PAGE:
Add a Keyboard Shortcut that Executes the Statement where the Cursor is placed
Having to select statements by clicking and holding the mouse is just bad ergonomics. Request to have a keyboard shortcut which runs the current sql statement. The current sql statement is defined based on where the cursor is placed. For example, proposed shortcut runs only runs a single sql statement to the next semicolon. This shortcut would be an equivalent to Oracle's SQL developer's ctrl + enter shortcut. Note that this is probably the most used shortcut in SQL Developer and not having an equivalent on SQL Server Management Studio is disappointing. I know that not everyone ends their statements with semicolons but they can carry on manually selecting what they want to run and then pressing F5. But having a shortcut for running the current sql statement would make of a lot of SSMS users extremely happy.
We’ll look at this for future release.
This feature exists in SSMSBoost add-in: Shift+F5 (Select current statement) + F5 (Run selected)
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This is a great idea! Please add!!
Morgan Schwertfeger commented
I've seen SO posts complaining about this feature lacking as far back as 2011. Its amazing its still on the planned list. Are we expected to use redgate?
iqbal muhammad commented
2. find Tools.ExecuteStatement, change its shortcut to Global.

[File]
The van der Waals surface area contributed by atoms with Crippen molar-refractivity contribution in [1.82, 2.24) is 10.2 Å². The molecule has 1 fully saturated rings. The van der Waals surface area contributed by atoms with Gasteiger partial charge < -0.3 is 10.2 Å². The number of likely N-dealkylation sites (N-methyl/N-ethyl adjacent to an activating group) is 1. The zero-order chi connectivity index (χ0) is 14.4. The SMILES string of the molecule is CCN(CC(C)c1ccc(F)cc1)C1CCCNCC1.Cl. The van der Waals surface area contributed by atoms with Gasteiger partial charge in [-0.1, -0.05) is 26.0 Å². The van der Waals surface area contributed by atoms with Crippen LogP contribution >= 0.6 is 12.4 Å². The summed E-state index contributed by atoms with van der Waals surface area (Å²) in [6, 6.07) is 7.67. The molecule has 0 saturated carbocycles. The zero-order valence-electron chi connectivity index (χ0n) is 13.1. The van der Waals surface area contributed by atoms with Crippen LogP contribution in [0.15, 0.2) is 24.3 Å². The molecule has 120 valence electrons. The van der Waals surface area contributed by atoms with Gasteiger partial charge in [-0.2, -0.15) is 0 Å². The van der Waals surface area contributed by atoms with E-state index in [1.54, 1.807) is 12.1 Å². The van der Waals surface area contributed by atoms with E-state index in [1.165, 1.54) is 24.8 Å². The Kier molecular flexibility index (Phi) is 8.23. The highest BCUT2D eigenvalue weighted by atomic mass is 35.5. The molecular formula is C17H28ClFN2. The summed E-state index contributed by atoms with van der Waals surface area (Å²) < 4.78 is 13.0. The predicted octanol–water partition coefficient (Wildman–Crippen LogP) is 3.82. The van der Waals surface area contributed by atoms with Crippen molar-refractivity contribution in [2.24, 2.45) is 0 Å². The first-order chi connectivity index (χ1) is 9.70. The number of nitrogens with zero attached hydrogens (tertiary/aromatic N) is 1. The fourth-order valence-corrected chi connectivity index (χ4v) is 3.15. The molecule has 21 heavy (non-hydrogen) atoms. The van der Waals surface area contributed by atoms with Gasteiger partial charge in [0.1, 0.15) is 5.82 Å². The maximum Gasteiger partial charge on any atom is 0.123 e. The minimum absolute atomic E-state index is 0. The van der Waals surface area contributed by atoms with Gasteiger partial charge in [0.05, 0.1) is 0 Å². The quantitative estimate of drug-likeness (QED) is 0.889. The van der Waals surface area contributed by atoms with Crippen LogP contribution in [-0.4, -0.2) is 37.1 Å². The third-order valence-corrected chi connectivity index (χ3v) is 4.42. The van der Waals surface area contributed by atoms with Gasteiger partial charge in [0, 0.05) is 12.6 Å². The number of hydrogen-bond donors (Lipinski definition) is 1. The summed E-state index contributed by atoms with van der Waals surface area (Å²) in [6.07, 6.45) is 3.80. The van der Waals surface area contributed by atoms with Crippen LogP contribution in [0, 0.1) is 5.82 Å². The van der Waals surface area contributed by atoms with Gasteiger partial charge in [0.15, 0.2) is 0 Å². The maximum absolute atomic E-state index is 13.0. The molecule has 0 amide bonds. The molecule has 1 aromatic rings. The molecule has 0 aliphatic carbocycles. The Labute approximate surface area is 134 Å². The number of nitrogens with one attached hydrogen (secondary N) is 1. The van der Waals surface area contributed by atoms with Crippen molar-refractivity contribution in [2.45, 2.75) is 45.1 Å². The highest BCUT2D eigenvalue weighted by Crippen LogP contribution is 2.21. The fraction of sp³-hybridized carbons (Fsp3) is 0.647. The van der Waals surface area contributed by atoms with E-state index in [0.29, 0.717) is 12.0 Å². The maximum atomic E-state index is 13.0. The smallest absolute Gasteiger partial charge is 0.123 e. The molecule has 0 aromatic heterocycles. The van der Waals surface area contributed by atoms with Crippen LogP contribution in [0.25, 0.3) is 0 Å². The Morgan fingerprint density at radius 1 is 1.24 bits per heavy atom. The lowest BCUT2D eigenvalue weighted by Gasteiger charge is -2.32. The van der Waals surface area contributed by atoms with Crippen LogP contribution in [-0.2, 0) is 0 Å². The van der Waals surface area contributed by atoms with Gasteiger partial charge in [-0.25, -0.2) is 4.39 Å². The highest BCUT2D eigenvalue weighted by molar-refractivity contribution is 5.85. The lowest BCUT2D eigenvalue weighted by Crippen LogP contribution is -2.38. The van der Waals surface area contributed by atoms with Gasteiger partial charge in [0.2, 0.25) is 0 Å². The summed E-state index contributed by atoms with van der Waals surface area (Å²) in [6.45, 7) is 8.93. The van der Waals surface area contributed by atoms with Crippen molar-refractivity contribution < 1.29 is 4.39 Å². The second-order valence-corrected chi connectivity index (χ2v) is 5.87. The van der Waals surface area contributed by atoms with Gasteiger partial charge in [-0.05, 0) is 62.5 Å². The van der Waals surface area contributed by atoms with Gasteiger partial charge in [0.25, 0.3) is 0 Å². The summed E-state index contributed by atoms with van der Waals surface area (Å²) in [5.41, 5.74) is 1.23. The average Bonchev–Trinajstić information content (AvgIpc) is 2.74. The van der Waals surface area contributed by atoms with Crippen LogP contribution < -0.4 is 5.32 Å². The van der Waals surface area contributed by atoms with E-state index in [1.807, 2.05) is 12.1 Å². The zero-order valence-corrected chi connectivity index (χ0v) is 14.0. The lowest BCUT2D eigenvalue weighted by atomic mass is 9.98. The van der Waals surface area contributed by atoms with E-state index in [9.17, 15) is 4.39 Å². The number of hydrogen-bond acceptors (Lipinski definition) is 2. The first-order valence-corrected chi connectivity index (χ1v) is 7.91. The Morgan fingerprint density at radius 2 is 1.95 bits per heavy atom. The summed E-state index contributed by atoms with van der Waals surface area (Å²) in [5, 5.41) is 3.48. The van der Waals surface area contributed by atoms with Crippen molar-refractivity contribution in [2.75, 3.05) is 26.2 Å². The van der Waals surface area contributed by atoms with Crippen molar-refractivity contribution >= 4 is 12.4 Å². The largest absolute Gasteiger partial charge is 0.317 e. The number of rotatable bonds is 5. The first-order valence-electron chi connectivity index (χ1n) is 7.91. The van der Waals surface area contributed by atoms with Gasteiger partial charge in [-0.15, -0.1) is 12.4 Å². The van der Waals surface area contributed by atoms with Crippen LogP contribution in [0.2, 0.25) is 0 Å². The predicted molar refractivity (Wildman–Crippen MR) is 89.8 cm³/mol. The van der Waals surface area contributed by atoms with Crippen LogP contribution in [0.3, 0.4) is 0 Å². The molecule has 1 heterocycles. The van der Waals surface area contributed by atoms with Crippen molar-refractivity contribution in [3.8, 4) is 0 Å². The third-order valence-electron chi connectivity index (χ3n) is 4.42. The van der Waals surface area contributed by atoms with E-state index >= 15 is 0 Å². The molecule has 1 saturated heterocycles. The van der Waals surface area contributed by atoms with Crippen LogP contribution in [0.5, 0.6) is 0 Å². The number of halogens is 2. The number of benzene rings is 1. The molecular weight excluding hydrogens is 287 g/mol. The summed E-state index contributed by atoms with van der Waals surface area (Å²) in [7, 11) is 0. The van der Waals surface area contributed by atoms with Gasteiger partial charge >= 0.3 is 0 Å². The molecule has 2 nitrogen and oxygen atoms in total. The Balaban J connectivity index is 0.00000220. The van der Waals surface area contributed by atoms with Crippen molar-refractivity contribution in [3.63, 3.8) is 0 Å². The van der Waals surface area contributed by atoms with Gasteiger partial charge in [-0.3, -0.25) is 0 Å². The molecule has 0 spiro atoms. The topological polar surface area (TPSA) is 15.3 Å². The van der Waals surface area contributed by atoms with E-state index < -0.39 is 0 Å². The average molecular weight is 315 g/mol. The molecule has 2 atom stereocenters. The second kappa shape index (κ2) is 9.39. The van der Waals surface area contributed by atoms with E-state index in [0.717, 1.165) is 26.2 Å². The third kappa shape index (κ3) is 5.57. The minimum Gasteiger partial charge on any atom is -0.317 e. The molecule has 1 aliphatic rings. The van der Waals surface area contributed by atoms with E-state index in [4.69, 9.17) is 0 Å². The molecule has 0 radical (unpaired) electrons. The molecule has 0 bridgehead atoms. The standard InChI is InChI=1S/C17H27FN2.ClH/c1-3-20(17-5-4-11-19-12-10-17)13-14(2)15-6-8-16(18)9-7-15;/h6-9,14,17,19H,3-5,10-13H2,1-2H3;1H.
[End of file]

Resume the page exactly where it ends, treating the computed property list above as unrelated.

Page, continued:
afroz ahmed commented
This should definitely be in SSMS.
But If you are interested in trying a new tool, SQL Ops Studio has this feature.
The actual Redgate SQL Prompt command is Shift + F5, not Ctrl + F5 (at least in version 9 anyway).
This is a great idea. Powershell has F5 execute the whole script and F8 execute current line/statement.
Steve Malcolm commented
This is a great idea. Looking forward to seeing it in a future version.
Dan Wallace commented
Wow, that sql prompt tip will save me a huge amount of keystrokes. Thanks for that one. Agree it should be in SSMS.
Christian Møller commented
But what if you don't have Red-Gate Prompt tool. Then this should be a part of SSMS
The Redgate SQL Prompt will give you this functionality in SSMS. With Ctrl F5 it'll run the SQL command the cursor is on. Must say I probably couldn't live without it now.